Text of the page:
Kim Jong Nam's Rumored Assassination: The bizarre case of Kim Jong Un's half brother

Kim Jong Nam's Rumored Assassination: The bizarre case of Kim Jong Un's half brother

Kim Jong Nam, the half-brother of North Korea's Supreme Leader, may be dead in Malaysia, the result of an apparent assassination carried out under shadowy circumstances.

Reuters reported Tuesday that a 46-year-old Korean man was rushed to Putrajaya Hospital after being poisoned at the Kuala Lumpur airport by two women who, according to a South Korean news channel, are believed to be operatives working for the country's enemy neighbor. They are still on the loose. Meanwhile, a source in South Korea's government confirmed to the news outlet that the dead man was indeed Kim Jong Nam.

Malaysian police said that the deceased was in possession of a passport with the name Kim Chol, according to Reuters. Incidentally, Kim Jong Nam's younger brother — the second of Kim Jong Il's three sons — was named Kim Jong Chul. A noted Eric Clapton fan, Kim Jong Chul was reportedly passed over for the succession because his father thought his second son was too girlish.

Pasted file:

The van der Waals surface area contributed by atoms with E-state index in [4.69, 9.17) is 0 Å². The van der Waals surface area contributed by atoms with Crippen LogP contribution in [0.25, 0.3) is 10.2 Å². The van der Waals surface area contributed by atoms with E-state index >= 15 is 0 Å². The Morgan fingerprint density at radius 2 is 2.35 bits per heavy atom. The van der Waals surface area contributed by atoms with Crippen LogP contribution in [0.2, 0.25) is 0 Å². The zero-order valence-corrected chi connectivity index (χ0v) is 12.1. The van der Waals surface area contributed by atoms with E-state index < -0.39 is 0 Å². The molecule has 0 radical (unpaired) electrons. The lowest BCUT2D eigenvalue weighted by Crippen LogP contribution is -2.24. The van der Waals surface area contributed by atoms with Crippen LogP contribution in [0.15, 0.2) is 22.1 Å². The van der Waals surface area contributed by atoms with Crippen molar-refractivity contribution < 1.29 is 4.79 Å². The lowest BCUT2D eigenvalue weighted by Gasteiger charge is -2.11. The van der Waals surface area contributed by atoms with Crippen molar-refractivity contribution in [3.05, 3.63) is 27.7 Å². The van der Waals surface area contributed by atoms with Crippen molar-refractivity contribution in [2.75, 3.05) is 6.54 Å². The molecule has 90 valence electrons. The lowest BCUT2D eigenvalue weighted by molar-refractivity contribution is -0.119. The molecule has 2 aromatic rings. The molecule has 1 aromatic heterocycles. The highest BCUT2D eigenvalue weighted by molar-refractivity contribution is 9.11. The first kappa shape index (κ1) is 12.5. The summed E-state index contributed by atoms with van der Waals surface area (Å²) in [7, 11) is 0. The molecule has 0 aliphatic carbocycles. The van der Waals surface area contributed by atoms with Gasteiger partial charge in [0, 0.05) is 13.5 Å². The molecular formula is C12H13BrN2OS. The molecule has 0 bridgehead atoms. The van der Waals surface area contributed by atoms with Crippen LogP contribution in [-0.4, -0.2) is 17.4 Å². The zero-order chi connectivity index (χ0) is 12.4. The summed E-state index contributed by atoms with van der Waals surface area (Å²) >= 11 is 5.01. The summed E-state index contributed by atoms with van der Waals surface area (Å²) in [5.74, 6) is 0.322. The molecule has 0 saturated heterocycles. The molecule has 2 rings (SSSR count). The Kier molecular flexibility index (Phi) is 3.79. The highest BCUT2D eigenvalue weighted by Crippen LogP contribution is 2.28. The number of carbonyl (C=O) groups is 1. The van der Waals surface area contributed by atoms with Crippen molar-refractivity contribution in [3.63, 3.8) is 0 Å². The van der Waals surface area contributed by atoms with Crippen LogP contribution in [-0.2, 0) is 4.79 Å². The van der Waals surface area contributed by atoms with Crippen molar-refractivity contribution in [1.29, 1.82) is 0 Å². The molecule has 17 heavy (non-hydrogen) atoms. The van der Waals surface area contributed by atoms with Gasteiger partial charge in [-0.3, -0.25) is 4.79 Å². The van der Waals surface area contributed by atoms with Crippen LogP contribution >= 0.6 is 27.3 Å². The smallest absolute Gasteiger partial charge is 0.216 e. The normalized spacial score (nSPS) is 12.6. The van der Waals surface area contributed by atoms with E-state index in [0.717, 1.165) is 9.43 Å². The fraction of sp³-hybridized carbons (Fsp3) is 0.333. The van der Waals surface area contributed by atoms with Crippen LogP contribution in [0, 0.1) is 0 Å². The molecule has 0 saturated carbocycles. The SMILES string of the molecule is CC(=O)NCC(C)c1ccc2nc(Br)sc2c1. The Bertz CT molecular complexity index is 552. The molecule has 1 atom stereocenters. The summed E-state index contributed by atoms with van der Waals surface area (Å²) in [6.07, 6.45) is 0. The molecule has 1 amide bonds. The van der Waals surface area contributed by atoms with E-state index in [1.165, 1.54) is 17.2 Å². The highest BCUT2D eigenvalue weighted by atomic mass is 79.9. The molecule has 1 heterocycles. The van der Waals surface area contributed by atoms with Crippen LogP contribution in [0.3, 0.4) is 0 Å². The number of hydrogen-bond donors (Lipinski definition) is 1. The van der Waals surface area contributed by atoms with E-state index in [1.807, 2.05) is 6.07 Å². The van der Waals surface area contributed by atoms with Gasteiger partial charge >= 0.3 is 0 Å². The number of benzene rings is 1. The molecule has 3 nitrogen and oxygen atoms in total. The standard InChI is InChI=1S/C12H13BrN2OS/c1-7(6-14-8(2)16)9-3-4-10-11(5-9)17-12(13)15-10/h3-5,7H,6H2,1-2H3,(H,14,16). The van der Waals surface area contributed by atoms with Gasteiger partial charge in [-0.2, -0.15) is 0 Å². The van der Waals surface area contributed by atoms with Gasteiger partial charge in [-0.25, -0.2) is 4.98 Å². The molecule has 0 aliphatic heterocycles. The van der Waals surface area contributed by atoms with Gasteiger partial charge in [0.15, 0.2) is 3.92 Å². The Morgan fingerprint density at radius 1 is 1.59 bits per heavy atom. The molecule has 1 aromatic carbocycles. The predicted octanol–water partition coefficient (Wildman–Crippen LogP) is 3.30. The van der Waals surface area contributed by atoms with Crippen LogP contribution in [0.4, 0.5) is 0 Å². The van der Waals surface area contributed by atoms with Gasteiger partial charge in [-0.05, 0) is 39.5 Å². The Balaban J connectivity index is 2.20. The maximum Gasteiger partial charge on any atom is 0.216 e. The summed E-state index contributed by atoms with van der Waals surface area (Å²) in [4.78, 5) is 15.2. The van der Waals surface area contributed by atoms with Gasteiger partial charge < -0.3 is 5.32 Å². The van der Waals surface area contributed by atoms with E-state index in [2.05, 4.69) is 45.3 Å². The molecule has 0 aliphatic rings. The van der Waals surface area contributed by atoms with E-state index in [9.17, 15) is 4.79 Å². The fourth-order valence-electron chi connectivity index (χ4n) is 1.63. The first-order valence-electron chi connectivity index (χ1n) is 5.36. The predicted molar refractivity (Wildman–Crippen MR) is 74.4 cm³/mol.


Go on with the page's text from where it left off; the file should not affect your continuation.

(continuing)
As the oldest of Kim Jong Il's three sons, Kim Jong Nam was expected to take over the dynasty upon the death of their father, Kim Jong Il. That is, until Kim Jong Nam's fortunes shifted, ostensibly over an illicit, attempted trip to Disneyland.

In 2001, Kim Jong Nam was detained in Tokyo's Narita International Airport, where he was reportedly using a forged Dominican Republic passport to visit Japan's theme park — or so he told authorities before they deported him to China. Up until about 2012, Kim Jong Nam was said to be living in Macau, a Chinese administrative region the Week once compared to Las Vegas. 

Kim Jong Nam was not necessarily a proponent of North Korea's dynastic succession. In 2010, he told reporters that, while he was "prepared to help" Kim Jong Un as needed, he'd be doing so remotely, from his home abroad.

"Personally, I am opposed to the hereditary transfer to a third generation of the family," he said.

In Malaysia, authorities are waiting on autopsy results before they can confirm that the 40-something-year-old man poisoned Monday was in fact the supposed former heir to North Korea's dynasty.